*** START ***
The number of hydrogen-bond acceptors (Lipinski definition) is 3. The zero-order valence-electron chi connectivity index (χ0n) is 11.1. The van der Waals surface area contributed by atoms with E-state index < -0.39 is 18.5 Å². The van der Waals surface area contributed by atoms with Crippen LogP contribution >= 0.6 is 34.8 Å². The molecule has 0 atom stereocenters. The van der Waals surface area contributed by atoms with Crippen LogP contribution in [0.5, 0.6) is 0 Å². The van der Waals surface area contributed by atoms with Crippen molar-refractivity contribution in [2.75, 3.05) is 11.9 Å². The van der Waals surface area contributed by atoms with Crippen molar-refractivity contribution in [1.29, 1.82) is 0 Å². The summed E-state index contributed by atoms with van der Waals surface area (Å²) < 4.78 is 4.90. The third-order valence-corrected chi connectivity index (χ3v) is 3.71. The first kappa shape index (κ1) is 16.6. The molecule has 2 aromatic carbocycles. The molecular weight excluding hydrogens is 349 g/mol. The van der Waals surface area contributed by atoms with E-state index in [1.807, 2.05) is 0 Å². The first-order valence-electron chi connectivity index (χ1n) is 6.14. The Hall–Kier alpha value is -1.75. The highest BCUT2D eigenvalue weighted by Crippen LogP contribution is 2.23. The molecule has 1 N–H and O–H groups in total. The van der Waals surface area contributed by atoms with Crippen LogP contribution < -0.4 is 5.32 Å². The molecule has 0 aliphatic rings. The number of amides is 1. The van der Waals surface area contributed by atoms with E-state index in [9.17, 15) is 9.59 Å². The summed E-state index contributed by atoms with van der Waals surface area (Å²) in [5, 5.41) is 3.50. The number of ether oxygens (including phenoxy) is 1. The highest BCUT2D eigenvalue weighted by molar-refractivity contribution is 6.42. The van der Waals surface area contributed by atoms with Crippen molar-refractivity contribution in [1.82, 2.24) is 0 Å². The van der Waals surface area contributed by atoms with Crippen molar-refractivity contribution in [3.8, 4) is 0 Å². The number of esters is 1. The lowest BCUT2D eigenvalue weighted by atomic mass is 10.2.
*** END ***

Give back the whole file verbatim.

The number of hydrogen-bond acceptors (Lipinski definition) is 3. The zero-order valence-electron chi connectivity index (χ0n) is 11.1. The van der Waals surface area contributed by atoms with E-state index < -0.39 is 18.5 Å². The van der Waals surface area contributed by atoms with Crippen LogP contribution >= 0.6 is 34.8 Å². The molecule has 0 atom stereocenters. The van der Waals surface area contributed by atoms with Crippen LogP contribution in [0.5, 0.6) is 0 Å². The van der Waals surface area contributed by atoms with Crippen molar-refractivity contribution in [2.75, 3.05) is 11.9 Å². The van der Waals surface area contributed by atoms with Crippen molar-refractivity contribution in [1.29, 1.82) is 0 Å². The summed E-state index contributed by atoms with van der Waals surface area (Å²) < 4.78 is 4.90. The third-order valence-corrected chi connectivity index (χ3v) is 3.71. The first kappa shape index (κ1) is 16.6. The molecule has 2 aromatic carbocycles. The molecular weight excluding hydrogens is 349 g/mol. The van der Waals surface area contributed by atoms with E-state index in [1.807, 2.05) is 0 Å². The first-order valence-electron chi connectivity index (χ1n) is 6.14. The Hall–Kier alpha value is -1.75. The highest BCUT2D eigenvalue weighted by Crippen LogP contribution is 2.23. The molecule has 1 N–H and O–H groups in total. The van der Waals surface area contributed by atoms with Crippen LogP contribution < -0.4 is 5.32 Å². The molecule has 0 aliphatic rings. The number of amides is 1. The van der Waals surface area contributed by atoms with E-state index in [9.17, 15) is 9.59 Å². The summed E-state index contributed by atoms with van der Waals surface area (Å²) in [5, 5.41) is 3.50. The number of ether oxygens (including phenoxy) is 1. The highest BCUT2D eigenvalue weighted by molar-refractivity contribution is 6.42. The van der Waals surface area contributed by atoms with Crippen molar-refractivity contribution in [1.82, 2.24) is 0 Å². The van der Waals surface area contributed by atoms with Crippen molar-refractivity contribution in [3.8, 4) is 0 Å². The number of esters is 1. The lowest BCUT2D eigenvalue weighted by atomic mass is 10.2.